Even though Amazon has been in business for a long time with soaring revenue in mature categories the street sees it as a high growth company and tolerates near zero margin and surprises that Jeff Bezos brings in every quarter. Bezos has managed to convince the street that Amazon is still in heavy growth mode and hasn't yet arrived. In short term you won’t see Amazon slowing down. They will continue to invest their profit in their future to build even bigger businesses instead of paying it out to investors.

When asked whether Google is Amazon’s biggest rival:
I resist getting in to that kind of conversation because it is not how I think about our business. There are companies who in their annual planning process literally start with: Who are our three biggest competitors? And they'll write them down. This is competitor number one, two and three. Then they'll develop strategies for each of them. That's not how our annual planning is done. We do have an annual planning process and actually we are right in the middle of it now. We start with,`What'll we deliver to our customers? What are the big ideas, themes?'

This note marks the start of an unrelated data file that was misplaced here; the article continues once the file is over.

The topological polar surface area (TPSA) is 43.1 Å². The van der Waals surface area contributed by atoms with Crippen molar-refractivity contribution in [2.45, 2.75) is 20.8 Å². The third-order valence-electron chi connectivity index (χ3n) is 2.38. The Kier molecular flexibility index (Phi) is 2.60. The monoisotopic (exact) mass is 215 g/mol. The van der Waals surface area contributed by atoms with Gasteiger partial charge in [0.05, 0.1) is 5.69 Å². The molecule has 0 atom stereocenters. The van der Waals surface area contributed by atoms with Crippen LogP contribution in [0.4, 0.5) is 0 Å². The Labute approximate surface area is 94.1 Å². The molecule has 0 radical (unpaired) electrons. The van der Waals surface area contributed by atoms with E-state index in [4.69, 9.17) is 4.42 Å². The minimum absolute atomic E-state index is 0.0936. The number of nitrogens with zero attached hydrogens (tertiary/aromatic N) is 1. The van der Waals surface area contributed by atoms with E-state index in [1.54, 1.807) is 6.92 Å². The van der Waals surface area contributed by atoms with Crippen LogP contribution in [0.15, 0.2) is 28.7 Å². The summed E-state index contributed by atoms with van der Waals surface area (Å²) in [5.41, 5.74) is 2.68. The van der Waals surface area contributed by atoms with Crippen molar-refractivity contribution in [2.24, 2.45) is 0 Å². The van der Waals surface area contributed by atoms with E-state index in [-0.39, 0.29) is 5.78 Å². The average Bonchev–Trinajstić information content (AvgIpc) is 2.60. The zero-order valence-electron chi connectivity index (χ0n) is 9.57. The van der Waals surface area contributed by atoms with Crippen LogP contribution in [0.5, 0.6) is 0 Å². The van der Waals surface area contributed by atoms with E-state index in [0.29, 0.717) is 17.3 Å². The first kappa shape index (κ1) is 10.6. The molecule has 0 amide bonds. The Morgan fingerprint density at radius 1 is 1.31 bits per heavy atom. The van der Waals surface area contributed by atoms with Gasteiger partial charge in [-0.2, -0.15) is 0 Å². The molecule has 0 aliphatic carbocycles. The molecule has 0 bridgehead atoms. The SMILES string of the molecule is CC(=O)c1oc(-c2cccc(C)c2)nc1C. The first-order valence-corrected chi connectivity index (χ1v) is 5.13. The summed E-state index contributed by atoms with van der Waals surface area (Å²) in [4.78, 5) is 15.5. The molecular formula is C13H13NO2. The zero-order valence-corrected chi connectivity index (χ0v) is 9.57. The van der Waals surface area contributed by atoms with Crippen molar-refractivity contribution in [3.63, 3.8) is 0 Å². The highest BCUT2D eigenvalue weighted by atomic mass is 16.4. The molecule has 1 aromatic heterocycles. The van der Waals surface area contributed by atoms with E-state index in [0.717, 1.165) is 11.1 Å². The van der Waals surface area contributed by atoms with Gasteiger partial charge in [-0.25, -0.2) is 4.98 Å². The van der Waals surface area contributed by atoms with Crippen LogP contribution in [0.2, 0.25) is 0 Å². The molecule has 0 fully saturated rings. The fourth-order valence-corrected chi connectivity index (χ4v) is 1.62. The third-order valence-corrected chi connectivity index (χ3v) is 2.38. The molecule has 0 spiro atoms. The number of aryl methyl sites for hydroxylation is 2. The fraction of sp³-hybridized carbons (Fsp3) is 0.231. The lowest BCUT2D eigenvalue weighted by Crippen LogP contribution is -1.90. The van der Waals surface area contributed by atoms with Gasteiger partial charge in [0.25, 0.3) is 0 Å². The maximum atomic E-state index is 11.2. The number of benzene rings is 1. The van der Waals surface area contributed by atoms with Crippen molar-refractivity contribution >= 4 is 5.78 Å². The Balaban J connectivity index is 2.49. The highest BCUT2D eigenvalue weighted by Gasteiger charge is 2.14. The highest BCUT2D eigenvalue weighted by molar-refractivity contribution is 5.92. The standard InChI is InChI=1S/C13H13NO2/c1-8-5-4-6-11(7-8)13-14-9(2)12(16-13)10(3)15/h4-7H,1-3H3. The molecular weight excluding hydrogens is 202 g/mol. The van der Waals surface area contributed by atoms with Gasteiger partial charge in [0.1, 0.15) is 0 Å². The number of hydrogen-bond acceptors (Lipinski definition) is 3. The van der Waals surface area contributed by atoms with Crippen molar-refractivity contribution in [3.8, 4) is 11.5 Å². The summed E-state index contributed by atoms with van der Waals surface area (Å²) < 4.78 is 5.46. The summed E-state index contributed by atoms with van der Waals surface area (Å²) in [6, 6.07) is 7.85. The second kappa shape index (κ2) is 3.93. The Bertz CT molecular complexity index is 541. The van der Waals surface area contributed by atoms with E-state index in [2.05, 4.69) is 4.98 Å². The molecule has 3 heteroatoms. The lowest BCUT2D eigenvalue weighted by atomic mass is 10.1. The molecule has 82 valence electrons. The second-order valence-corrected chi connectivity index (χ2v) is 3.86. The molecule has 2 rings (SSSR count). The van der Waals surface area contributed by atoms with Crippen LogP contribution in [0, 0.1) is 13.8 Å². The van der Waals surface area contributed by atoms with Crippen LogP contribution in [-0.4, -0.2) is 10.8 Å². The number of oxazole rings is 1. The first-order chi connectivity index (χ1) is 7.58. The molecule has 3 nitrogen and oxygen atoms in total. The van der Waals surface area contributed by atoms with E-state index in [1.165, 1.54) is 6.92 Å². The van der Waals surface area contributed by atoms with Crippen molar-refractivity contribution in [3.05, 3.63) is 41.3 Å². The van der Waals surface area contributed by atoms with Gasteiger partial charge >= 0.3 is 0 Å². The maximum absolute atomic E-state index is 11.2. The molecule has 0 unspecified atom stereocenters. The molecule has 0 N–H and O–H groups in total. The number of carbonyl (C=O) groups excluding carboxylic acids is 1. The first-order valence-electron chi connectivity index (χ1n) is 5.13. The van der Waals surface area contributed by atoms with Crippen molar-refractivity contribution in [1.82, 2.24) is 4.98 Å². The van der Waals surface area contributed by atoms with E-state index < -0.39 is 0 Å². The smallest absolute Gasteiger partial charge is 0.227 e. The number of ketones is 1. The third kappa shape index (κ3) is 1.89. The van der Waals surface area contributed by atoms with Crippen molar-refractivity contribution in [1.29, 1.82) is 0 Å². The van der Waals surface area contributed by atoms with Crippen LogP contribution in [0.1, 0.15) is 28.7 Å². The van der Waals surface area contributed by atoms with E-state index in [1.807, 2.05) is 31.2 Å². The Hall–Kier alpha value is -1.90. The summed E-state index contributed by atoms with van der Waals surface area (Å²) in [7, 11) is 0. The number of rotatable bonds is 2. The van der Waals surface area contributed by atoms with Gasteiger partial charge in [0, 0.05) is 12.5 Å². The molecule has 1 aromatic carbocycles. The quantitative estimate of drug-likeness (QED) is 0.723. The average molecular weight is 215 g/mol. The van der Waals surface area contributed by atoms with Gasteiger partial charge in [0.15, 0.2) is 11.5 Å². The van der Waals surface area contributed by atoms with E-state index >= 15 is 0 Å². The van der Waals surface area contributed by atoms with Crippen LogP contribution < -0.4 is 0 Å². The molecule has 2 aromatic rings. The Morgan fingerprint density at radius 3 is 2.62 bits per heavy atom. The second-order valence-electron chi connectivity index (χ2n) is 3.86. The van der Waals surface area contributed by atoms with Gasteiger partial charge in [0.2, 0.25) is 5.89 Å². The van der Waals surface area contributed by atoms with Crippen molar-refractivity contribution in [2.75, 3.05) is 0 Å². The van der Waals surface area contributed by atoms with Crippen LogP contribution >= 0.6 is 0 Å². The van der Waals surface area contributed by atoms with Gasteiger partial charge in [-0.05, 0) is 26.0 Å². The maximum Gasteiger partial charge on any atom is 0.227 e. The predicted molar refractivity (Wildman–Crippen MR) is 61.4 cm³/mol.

Amazon has innovated by focusing on what customers really care about and not what the competitors do. This approach has paid off and I can see why Bezos is keen to do the same in the Indian market.

I really liked what he said when asked about being gifted and being kind:
I believe that humans would achieve anything that we are determined to achieve, if we work hard. So, celebrate your gifts but you can only be proud of your choices. And, cleverness is gift. You cannot become Einstein no matter how much you work. You have to really decide on how you're going to make choices in your life. You get to decide to be a good husband and a good father.